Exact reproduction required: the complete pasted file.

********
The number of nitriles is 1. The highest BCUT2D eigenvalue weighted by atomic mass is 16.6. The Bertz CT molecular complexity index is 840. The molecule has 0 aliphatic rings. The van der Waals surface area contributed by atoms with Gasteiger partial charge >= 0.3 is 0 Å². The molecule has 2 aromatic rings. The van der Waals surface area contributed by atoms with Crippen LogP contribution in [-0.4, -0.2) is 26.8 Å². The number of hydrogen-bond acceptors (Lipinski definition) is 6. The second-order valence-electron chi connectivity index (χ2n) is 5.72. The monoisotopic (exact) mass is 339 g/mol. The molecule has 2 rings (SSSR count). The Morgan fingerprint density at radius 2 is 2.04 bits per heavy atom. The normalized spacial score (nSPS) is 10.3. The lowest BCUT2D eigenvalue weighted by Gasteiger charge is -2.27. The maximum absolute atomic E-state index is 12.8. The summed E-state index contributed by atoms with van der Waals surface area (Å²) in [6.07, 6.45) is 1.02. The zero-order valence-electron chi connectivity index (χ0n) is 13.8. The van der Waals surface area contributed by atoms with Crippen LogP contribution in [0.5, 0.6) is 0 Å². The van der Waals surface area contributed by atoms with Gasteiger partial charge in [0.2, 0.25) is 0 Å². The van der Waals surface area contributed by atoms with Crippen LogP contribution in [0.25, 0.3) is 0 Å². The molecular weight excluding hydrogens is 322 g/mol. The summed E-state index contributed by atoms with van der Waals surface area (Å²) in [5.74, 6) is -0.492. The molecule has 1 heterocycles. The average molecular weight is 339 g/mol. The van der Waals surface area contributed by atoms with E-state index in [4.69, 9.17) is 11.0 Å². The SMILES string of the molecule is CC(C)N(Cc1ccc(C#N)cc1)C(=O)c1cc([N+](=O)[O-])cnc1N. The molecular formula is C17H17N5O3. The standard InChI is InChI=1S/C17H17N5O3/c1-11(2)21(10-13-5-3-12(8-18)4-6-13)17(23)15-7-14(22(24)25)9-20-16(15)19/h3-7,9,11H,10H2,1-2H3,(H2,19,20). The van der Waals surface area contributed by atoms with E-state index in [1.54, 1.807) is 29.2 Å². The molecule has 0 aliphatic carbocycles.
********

The number of nitriles is 1. The highest BCUT2D eigenvalue weighted by atomic mass is 16.6. The Bertz CT molecular complexity index is 840. The molecule has 0 aliphatic rings. The van der Waals surface area contributed by atoms with Gasteiger partial charge >= 0.3 is 0 Å². The molecule has 2 aromatic rings. The van der Waals surface area contributed by atoms with Crippen LogP contribution in [-0.4, -0.2) is 26.8 Å². The number of hydrogen-bond acceptors (Lipinski definition) is 6. The second-order valence-electron chi connectivity index (χ2n) is 5.72. The monoisotopic (exact) mass is 339 g/mol. The molecule has 2 rings (SSSR count). The Morgan fingerprint density at radius 2 is 2.04 bits per heavy atom. The normalized spacial score (nSPS) is 10.3. The lowest BCUT2D eigenvalue weighted by Gasteiger charge is -2.27. The maximum absolute atomic E-state index is 12.8. The summed E-state index contributed by atoms with van der Waals surface area (Å²) in [6.07, 6.45) is 1.02. The zero-order valence-electron chi connectivity index (χ0n) is 13.8. The van der Waals surface area contributed by atoms with Crippen LogP contribution in [0.5, 0.6) is 0 Å². The van der Waals surface area contributed by atoms with Gasteiger partial charge in [0.2, 0.25) is 0 Å². The van der Waals surface area contributed by atoms with Crippen LogP contribution in [0.25, 0.3) is 0 Å². The molecular weight excluding hydrogens is 322 g/mol. The summed E-state index contributed by atoms with van der Waals surface area (Å²) in [5.74, 6) is -0.492. The molecule has 1 heterocycles. The average molecular weight is 339 g/mol. The van der Waals surface area contributed by atoms with E-state index in [4.69, 9.17) is 11.0 Å². The SMILES string of the molecule is CC(C)N(Cc1ccc(C#N)cc1)C(=O)c1cc([N+](=O)[O-])cnc1N. The molecular formula is C17H17N5O3. The standard InChI is InChI=1S/C17H17N5O3/c1-11(2)21(10-13-5-3-12(8-18)4-6-13)17(23)15-7-14(22(24)25)9-20-16(15)19/h3-7,9,11H,10H2,1-2H3,(H2,19,20). The van der Waals surface area contributed by atoms with E-state index in [1.54, 1.807) is 29.2 Å². The molecule has 0 aliphatic carbocycles.